I don’t object (much) to updates to existing software, as long as they are actually improvements from the user’s point of view, as opposed to a change that mainly benefits the provider. A good example is Windows itself: I’m currently on Windows 8.1, which is perfectly adequate. It works: why fix it if it ain’t broke? – the answer to that is that micro$haft’s income stream depends upon constant new releases, even if, in practice, they’re of minimal real benefit to the user. Just another example of our broken growth-centric economics system.
Beaton, the newest recruit to the 💥 ?Random Raiders! 💥 community, visited a very old post of mine (‘Life’s too short‘) yesterday. That sparked off a conversation about software ‘upgrades’; and, coincidentally, it turns out that Windows 8.1 falls out of what Microsoft calls ‘extended support’ on 10Jan2023. That’s just one year from today.
I was once a fan of Windows, it has to be said. I’d been on DOS for some time: when I installed Win3.1, my first impression was: this is amazing! And, it was, compared with what I’d used before. I became an advocate, singing the praises of this marvel. And also, by dint of having avidly read the Windows 3.1 manual from cover to cover, an unofficial Windows support technician, too. Unpaid, naturally.
It was only later that I discovered that Bill Gates, one-time richest man on the planet, had essentially ripped off CP/M, turned it into DOS (by dint of turning forward slashes into backslashes and other minor tweaks) and made a deal with IBM to have it pre-installed on all their PCs; thus, essentially, ensuring his future. Then he essentially stole the concept of the GUI from Xerox and made ‘Windows’, which was, pretty unsurprisingly in retrospect, an immediate success.
The thing I hate most about the way our society ‘works’ is that those with the most power are able to leverage that power to overwhelm any competition. The free market fundamentalists bang on about ‘user choice’, but there is no choice if all you’re offered is the dominant product. They refuse to acknowledge the concept of product inertia, but you only have to look at the ‘success’ of the anachronism known as QWERTY for proof that that’s a crock.
Having made a success of Windows, micro$haft then went on to embed it into our society by giving ‘free’ licences to our educational establishments, thus ensuring that everyone grew up being familiar with their product. And essentially, that is why whenever you start a new job and are given your desk, you turn on the computer that sits on it and… Windows™ boots up. And nobody bats an eyelid, because that’s what we’ve all been indocrinated with.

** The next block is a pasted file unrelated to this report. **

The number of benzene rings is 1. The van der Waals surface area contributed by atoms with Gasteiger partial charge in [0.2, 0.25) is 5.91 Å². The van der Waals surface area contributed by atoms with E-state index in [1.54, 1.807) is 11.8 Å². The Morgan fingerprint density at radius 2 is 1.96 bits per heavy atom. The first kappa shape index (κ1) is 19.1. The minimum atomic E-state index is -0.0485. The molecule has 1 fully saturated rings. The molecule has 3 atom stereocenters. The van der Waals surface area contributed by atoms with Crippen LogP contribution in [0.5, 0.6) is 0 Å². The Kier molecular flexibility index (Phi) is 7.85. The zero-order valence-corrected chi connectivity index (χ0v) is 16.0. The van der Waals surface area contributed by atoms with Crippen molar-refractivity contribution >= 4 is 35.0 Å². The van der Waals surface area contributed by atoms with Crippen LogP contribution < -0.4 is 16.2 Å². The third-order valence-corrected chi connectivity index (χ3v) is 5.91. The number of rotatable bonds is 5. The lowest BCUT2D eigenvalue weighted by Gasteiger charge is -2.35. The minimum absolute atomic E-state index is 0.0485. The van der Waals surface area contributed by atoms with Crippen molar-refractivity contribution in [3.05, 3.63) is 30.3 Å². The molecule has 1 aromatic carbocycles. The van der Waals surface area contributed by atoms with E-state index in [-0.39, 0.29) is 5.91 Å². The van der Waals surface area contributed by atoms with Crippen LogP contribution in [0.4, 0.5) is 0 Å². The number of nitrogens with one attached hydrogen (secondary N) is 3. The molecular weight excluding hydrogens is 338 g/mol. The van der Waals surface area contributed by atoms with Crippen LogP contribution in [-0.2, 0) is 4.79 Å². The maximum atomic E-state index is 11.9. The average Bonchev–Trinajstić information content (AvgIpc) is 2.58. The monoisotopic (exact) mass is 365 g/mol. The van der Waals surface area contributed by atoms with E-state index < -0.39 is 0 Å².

The first hit’s free, guys.
Almost two decades ago, I’d had enough of this. I was on Windows98. (Why ’98’? Well, because that was the year it was released, which sort of made sense – at the time – because the previous version was ’95’, which was the year that version was released… but the previous version to that had been ‘3.x’, so, that makes sense: how? Ask the makers of Xbox, the versions of which were ‘Xbox’, ‘Xbox 360’, and then… ‘Xbox One’. Oh, that’s right, same guys: micro$haft.) So, I vowed that when Windows98 ‘ran out of support’, I’d ‘vote with my feet’ and move to Linux.
Except that, at the time, I was running a web design company that I’d founded. And all of my customers were using… yes, you guessed it, micro$haft Windows. So I was hamstrung; I had no choice but to use the same operating system as they were using, so as to be able to provide them with technical support. (For which I never got a bean from micro$haft, incidentally… although I’m sure you already guessed that.)
And so, when I was forced to ‘upgrade’ from Windows98 (even though it still worked perfectly well) I moved to WindowsXP (fortunately skipping entirely the disaster known as Vista). Why did ‘XP’ succeed ‘Vista’? Why did ‘Vista’ succeed ’98’? Whatever happened to ‘Windows 9’? Ask the micro$haft Marketing Department: I’m sure they’ll give you some bullshit reason for it.
Windows98 worked fine. I was obliged to ‘upgrade’ from ’95’ (even though that, apart from the occasional BSOD, also worked fine) because ’95’ didn’t ‘understand’ the Internet. And I have to point out at this point that micro$haft itself didn’t understand the Internet at first; they originally dismissed it as a fad. I can’t find any links to back up that assertion, but I remember it well; mainly because I recall that, not long afterwards, they did a complete U-turn and declared that their Grand Plan was going to be to ‘own the Internet’. But I digress…
There’s absolutely no reason that the ’95’ operating system couldn’t itself be altered to accommodate the extra code required to ‘understand’ the Internet. Oh, wait, yes, there was: someone had to pay the richest man on the planet (and all his underlings) more munny.
The thing is: our entire economic system is badly broken; and our love-affair with technology is turning Starship Earth, our only home, into an unlivable wasteland. If we continue to allow big businesses to rule the roost, if we don’t act to curb the insanity, we’ll only have ourselves to blame.
And so, on the grounds that we should each ‘be the change we wish to see in the world’, I’m going to finally bite the bullet over this next year. I have a new project: implement a multi-boot system on my PC so that I can see whether I can use Linux instead of Windows, with a view to weaning myself off micro$haft so I’m no longer held ransom to their marketing whims. I’ll let you know how it goes…